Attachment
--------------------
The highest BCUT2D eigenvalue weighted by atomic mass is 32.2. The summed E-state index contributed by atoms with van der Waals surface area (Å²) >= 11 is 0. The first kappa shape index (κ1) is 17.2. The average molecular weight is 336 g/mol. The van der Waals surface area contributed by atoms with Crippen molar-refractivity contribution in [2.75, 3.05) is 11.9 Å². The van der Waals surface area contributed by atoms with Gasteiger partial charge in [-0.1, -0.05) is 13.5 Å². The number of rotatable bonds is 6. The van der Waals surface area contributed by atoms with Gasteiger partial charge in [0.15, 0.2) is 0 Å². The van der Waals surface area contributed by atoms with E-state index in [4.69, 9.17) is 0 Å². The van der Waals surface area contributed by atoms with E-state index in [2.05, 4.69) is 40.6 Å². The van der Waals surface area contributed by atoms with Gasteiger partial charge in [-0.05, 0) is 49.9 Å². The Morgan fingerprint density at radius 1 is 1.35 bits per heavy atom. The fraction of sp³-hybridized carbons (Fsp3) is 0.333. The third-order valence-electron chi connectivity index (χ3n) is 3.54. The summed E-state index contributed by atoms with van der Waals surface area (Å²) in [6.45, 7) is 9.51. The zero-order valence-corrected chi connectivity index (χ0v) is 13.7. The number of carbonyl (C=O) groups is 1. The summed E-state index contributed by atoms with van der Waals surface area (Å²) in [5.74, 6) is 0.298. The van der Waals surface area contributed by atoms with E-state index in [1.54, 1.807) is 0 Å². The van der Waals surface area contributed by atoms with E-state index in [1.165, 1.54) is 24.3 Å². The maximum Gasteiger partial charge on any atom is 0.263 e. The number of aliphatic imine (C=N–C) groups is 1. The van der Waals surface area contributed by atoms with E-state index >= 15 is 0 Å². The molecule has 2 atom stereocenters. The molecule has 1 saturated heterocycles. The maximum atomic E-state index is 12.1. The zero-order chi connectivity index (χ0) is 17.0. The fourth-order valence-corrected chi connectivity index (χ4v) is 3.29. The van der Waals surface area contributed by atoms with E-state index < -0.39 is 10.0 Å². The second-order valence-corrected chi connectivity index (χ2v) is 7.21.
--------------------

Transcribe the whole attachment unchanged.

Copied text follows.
The highest BCUT2D eigenvalue weighted by atomic mass is 32.2. The summed E-state index contributed by atoms with van der Waals surface area (Å²) >= 11 is 0. The first kappa shape index (κ1) is 17.2. The average molecular weight is 336 g/mol. The van der Waals surface area contributed by atoms with Crippen molar-refractivity contribution in [2.75, 3.05) is 11.9 Å². The van der Waals surface area contributed by atoms with Gasteiger partial charge in [-0.1, -0.05) is 13.5 Å². The number of rotatable bonds is 6. The van der Waals surface area contributed by atoms with Gasteiger partial charge in [0.15, 0.2) is 0 Å². The van der Waals surface area contributed by atoms with E-state index in [4.69, 9.17) is 0 Å². The van der Waals surface area contributed by atoms with E-state index in [2.05, 4.69) is 40.6 Å². The van der Waals surface area contributed by atoms with Gasteiger partial charge in [-0.05, 0) is 49.9 Å². The Morgan fingerprint density at radius 1 is 1.35 bits per heavy atom. The fraction of sp³-hybridized carbons (Fsp3) is 0.333. The third-order valence-electron chi connectivity index (χ3n) is 3.54. The summed E-state index contributed by atoms with van der Waals surface area (Å²) in [6.45, 7) is 9.51. The zero-order valence-corrected chi connectivity index (χ0v) is 13.7. The number of carbonyl (C=O) groups is 1. The summed E-state index contributed by atoms with van der Waals surface area (Å²) in [5.74, 6) is 0.298. The van der Waals surface area contributed by atoms with E-state index in [1.54, 1.807) is 0 Å². The van der Waals surface area contributed by atoms with E-state index in [1.165, 1.54) is 24.3 Å². The maximum Gasteiger partial charge on any atom is 0.263 e. The number of aliphatic imine (C=N–C) groups is 1. The van der Waals surface area contributed by atoms with E-state index >= 15 is 0 Å². The molecule has 2 atom stereocenters. The molecule has 1 saturated heterocycles. The maximum atomic E-state index is 12.1. The zero-order chi connectivity index (χ0) is 17.0. The fourth-order valence-corrected chi connectivity index (χ4v) is 3.29. The van der Waals surface area contributed by atoms with E-state index < -0.39 is 10.0 Å². The second-order valence-corrected chi connectivity index (χ2v) is 7.21.